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How relevant that risk is to you specifically will come down to your judgment, and the information you choose to share in the app. At present, there remains some concern, though TikTok is clearly working to reduce data exposure wherever it can. 



Hjälper det att lägga ut memes på sociala medier för att öka trafiken till din webbplats? [Studie]


Does Posting Memes on Social Help to Increase Traffic to Your Website? [Study]

Does posting memes help to increase traffic to your website?

This is a key question, which really relates to all kinds of engaging social media posts – because while these types of trending updates very clearly garner Likes and comments, do they actually benefit the stats that really matter to your business?

I mean, Likes and followers are great, but what you need is conversions, relative to what that means for your business. For SMT, we’re working to get as many people to read our posts as possible, and as you’ve likely noticed, we’ve recently been trying out memes as a way to boost engagement, and see what that gets us in this respect.

So what have we found? Here’s a quick overview of the initial results of our meme experiment.

First, a quick bit of background…

We’re always looking to try new things, and test out the latest trends and processes, and not just because it might help us generate more traffic and build community, but also, because that’s what we write about. If we’re going to write about it, we need to know and understand it as much as possible, in order to ensure that what we’re communicating is correct, and makes sense for our audience.

In this respect, we’re always testing new approaches, apps, tools, etc.

In terms of posting, last year, we tried out polls on Twitter and LinkedIn, and question posts on Facebook, to see if they would help drive more engagement. And they definitely did – these types of audience-prompting updates garnered a heap of Likes and comments. But when we cross-checked this against Google Analytics tracking, we didn’t see a big uptick in sessions or users visiting the site.

That’s not to say that these aren’t valuable, but they weren’t shifting the needle in any significant way on our key metrics. At the same time, too many polls can get annoying. In our experience, they’re an interesting tool to use, in moderation, but not a massive driver of our ultimate aims.

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Yet, at the same time, our social traffic, like all platforms, tends to have ups and downs – and in a down period this year, we decided to try something new to freshen up the feed and give our audience something else to engage with, and maybe lighten the mood a little at the same time.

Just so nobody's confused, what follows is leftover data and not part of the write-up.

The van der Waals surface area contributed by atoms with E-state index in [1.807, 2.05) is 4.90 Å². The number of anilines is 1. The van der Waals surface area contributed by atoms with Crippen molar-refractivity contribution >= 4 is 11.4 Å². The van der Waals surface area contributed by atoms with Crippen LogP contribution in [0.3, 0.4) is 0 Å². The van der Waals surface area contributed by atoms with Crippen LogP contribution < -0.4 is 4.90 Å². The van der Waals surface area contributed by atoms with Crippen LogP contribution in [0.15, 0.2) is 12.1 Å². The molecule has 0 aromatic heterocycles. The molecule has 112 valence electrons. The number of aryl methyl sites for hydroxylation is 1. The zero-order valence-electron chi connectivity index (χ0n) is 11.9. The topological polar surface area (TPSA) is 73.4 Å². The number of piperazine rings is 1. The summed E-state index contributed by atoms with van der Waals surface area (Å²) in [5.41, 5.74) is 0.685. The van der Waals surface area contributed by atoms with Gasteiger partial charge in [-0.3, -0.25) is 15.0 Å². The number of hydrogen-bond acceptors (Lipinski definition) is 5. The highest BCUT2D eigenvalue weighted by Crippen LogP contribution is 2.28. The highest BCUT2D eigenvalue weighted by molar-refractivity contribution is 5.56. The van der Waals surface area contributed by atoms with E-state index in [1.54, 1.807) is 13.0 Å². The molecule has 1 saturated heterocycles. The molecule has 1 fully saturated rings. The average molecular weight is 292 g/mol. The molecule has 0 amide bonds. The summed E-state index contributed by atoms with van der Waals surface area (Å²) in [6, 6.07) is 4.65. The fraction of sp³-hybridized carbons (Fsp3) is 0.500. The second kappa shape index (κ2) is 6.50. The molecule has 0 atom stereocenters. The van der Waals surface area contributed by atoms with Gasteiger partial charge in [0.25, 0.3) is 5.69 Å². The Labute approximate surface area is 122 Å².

Enter memes

The inspiration in this instance came from SEMRush, who’ve also tested out memes as a means to boost engagement, and build community.

SEMRush’s experience saw them significantly increase their social engagement by posting timely, on-trend, niche memes. So we thought we’d give it a try, to see if that helps drive more interest in our articles.

The first step, of course, is creating relevant, engaging memes. Which is not always easy. Many of our memes never made it out of test phase, with some clearly failing when viewed in the templates.

Some that we’ve posted also haven’t connected in the way that we’d hoped.

But this is the game – if you’re going to post memes, you’re going to have hits and duds, and you just have to live with it. I imagine it’s the same as a comedian, some of the jokes work, some don’t. But ideally, more of them get a laugh than not.

Which, luckily, our memes have.

On average, the memes that we’ve posted are generating around 135 Likes on Facebook, which has helped them generate significantly more reach than our average post, while they’re also performing strong on both Twitter och LinkedIn.

And they’re fun. The way I view them is like the comic section of the traditional newspaper, a light-hearted moment between the news updates and informational elements.